This felt like some sort of evil plan hatched by the LA parking gods. It was a classic case of cheese left to lure in the mouse. Only I was the mouse and instead of cheese it was a beautiful and almost irresistible twelve feet of prime curb space in a neighborhood slammed with cars.
If the curb isn’t marked with red and there isn’t a sign telling me “No Parking,” I should be able to park here right?” I mean, they paint all the “No Parking” areas with red curbs in LA. Don’t they?
Lucky for me I relied on my default parking rule in LA.
If I’m not 110% positive I can park somewhere I don’t do it. No matter how enticing the parking spot looks.
After I wrapped up my meeting in the building across the street and had a second to hop on my computer and looked the official LADOT ruling on this suspicious parking spot. Legally, hydrant’s are always no parking spots in Los Angeles no matter if the city got around to painting the curb red or not. Sometimes they do. Sometimes they don’t. Sometimes they might leave you cheese and crackers next to the hydrant, but it doesn’t make parking there legal. Los Angeles Municipal Code (LAMC) Sec. 87.02 states,
“No person shall stop, park or leave standing any vehicle on any Harbor Department roadway within fifteen (15) feet of any fire hydrant except when such vehicle is attended by a licensed operator or chauffeur seated in the front seat who can conveniently move such vehicle when necessary.”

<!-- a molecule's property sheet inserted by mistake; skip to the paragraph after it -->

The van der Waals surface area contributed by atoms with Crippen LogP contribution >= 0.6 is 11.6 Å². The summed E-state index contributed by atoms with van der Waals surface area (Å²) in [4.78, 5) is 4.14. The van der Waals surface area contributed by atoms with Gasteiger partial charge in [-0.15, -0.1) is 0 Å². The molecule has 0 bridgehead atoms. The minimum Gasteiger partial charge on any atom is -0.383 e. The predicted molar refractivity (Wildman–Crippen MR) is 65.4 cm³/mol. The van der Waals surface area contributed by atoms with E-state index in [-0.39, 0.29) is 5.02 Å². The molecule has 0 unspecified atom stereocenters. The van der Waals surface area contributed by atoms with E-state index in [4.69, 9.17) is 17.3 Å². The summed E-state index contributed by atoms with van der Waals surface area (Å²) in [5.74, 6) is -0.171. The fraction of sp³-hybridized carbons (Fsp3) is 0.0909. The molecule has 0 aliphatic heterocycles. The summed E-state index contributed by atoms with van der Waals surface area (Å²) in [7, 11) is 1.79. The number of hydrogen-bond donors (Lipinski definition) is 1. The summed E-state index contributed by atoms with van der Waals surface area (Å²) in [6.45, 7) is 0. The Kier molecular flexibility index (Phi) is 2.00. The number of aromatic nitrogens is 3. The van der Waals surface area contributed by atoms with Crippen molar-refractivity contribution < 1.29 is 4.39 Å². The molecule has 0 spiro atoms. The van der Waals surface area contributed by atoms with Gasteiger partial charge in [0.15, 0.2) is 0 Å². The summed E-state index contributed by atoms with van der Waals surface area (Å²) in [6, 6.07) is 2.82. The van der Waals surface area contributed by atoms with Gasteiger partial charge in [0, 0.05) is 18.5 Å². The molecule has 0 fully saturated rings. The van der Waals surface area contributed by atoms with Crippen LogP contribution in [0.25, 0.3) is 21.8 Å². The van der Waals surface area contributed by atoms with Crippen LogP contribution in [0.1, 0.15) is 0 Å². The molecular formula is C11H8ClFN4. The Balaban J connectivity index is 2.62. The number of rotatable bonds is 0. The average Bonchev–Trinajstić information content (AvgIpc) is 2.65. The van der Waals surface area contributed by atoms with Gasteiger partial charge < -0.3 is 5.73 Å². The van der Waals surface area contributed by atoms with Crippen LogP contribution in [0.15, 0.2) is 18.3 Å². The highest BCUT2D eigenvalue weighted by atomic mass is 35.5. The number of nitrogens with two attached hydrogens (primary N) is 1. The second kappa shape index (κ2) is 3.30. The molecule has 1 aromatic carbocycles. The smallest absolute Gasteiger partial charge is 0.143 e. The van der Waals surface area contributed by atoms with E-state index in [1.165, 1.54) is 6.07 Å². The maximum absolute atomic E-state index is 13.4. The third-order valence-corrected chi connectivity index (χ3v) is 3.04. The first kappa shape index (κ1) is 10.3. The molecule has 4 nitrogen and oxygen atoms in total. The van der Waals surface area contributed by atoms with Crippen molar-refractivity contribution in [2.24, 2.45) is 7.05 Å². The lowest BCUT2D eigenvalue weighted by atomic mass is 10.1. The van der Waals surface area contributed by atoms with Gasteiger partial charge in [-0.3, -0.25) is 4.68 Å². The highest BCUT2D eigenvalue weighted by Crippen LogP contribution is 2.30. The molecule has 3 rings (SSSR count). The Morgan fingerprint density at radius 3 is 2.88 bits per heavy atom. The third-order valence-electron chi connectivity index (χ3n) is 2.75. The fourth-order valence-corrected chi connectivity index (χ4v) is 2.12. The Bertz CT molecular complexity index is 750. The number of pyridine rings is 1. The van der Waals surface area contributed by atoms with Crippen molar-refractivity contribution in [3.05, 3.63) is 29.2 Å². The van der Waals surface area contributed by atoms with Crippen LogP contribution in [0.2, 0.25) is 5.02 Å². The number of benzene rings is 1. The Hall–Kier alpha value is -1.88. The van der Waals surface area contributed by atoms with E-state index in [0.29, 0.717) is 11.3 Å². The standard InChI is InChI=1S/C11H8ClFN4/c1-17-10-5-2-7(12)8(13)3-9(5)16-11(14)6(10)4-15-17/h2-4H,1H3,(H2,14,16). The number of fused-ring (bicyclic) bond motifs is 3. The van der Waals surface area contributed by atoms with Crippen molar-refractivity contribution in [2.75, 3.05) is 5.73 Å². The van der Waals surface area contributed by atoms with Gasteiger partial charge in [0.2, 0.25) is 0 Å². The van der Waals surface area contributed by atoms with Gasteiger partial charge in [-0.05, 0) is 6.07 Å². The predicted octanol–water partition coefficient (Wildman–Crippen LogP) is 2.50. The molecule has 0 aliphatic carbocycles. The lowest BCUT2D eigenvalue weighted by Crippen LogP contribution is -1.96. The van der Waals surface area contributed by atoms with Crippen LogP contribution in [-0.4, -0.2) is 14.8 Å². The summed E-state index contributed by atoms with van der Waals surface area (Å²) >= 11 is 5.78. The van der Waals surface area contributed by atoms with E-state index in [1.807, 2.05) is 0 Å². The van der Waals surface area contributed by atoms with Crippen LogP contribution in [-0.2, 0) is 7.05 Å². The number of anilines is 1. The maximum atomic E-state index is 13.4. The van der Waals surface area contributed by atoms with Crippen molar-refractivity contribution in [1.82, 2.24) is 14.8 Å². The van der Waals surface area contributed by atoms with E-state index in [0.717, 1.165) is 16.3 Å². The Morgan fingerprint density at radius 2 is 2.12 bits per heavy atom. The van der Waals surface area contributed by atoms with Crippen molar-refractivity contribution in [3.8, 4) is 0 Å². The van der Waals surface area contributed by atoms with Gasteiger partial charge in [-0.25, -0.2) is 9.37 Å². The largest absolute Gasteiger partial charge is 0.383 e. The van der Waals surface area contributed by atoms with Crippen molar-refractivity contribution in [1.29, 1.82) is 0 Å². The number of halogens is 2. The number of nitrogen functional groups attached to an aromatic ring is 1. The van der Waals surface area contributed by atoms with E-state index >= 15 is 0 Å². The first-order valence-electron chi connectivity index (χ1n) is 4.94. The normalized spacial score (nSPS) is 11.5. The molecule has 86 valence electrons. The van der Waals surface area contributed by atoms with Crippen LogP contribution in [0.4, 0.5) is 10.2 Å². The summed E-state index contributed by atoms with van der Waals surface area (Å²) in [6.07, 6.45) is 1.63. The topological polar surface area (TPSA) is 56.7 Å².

Basically, don’t park near a fire hydrant under any circumstances, unless of course you’ve got a chauffeur. Huh? I truly love the fact that the LAMC specifically makes exceptions for chauffeurs … as in limos … as in rich douchebags get to park in front of hydrants and go for a stroll, while their limo driver waits in the car. Only in Hollywood does this make sense my friends. Only in Hollywood.
What was initially confusing to me about this parking spot was that the curb wasn’t marked in red like they usually are in LA when you can’t park somewhere. What is now confusing to me about Los Angeles is that the LADOT makes special fire hydrant parking exceptions for rich people in limos.
I guess if there is a fire the LADOT figure the guy in the limo can throw twenty-dollar bills on it to help put it out or at the very least can let the firemen stay at his Malibu bungalow on the beach recuperate after an exhausting day. You’ve got to appreciate the irony that people driving in stretch limos get special fire hydrant parking treatment in a city paid for on the backs of those driving in Honda Civics.